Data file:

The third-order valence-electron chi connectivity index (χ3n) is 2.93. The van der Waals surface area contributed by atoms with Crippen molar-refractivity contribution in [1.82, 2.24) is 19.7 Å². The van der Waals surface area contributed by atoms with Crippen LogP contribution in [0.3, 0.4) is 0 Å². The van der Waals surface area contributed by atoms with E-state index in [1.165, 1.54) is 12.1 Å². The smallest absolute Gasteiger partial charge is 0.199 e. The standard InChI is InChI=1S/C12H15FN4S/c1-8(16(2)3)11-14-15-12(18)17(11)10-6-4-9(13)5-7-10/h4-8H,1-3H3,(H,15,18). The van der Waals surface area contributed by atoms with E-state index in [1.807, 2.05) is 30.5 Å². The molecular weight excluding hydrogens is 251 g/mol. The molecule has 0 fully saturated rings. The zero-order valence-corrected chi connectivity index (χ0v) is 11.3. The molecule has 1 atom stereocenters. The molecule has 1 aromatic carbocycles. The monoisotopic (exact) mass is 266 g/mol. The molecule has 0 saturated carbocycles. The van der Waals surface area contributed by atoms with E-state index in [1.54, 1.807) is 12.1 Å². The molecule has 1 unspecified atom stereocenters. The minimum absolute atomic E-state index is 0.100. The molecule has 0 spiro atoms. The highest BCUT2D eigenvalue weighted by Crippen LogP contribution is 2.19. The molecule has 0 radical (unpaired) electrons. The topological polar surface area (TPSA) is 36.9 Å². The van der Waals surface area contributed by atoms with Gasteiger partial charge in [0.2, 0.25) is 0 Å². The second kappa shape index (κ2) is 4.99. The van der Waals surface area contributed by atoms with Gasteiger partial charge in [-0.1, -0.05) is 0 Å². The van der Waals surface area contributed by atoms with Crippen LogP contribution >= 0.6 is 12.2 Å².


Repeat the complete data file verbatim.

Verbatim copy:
The third-order valence-electron chi connectivity index (χ3n) is 2.93. The van der Waals surface area contributed by atoms with Crippen molar-refractivity contribution in [1.82, 2.24) is 19.7 Å². The van der Waals surface area contributed by atoms with Crippen LogP contribution in [0.3, 0.4) is 0 Å². The van der Waals surface area contributed by atoms with E-state index in [1.165, 1.54) is 12.1 Å². The smallest absolute Gasteiger partial charge is 0.199 e. The standard InChI is InChI=1S/C12H15FN4S/c1-8(16(2)3)11-14-15-12(18)17(11)10-6-4-9(13)5-7-10/h4-8H,1-3H3,(H,15,18). The van der Waals surface area contributed by atoms with E-state index in [1.807, 2.05) is 30.5 Å². The molecular weight excluding hydrogens is 251 g/mol. The molecule has 0 fully saturated rings. The zero-order valence-corrected chi connectivity index (χ0v) is 11.3. The molecule has 1 atom stereocenters. The molecule has 1 aromatic carbocycles. The monoisotopic (exact) mass is 266 g/mol. The molecule has 0 saturated carbocycles. The van der Waals surface area contributed by atoms with E-state index in [1.54, 1.807) is 12.1 Å². The molecule has 1 unspecified atom stereocenters. The minimum absolute atomic E-state index is 0.100. The molecule has 0 spiro atoms. The highest BCUT2D eigenvalue weighted by Crippen LogP contribution is 2.19. The molecule has 0 radical (unpaired) electrons. The topological polar surface area (TPSA) is 36.9 Å². The van der Waals surface area contributed by atoms with Gasteiger partial charge in [0.2, 0.25) is 0 Å². The second kappa shape index (κ2) is 4.99. The van der Waals surface area contributed by atoms with Gasteiger partial charge in [-0.1, -0.05) is 0 Å². The van der Waals surface area contributed by atoms with Crippen LogP contribution >= 0.6 is 12.2 Å².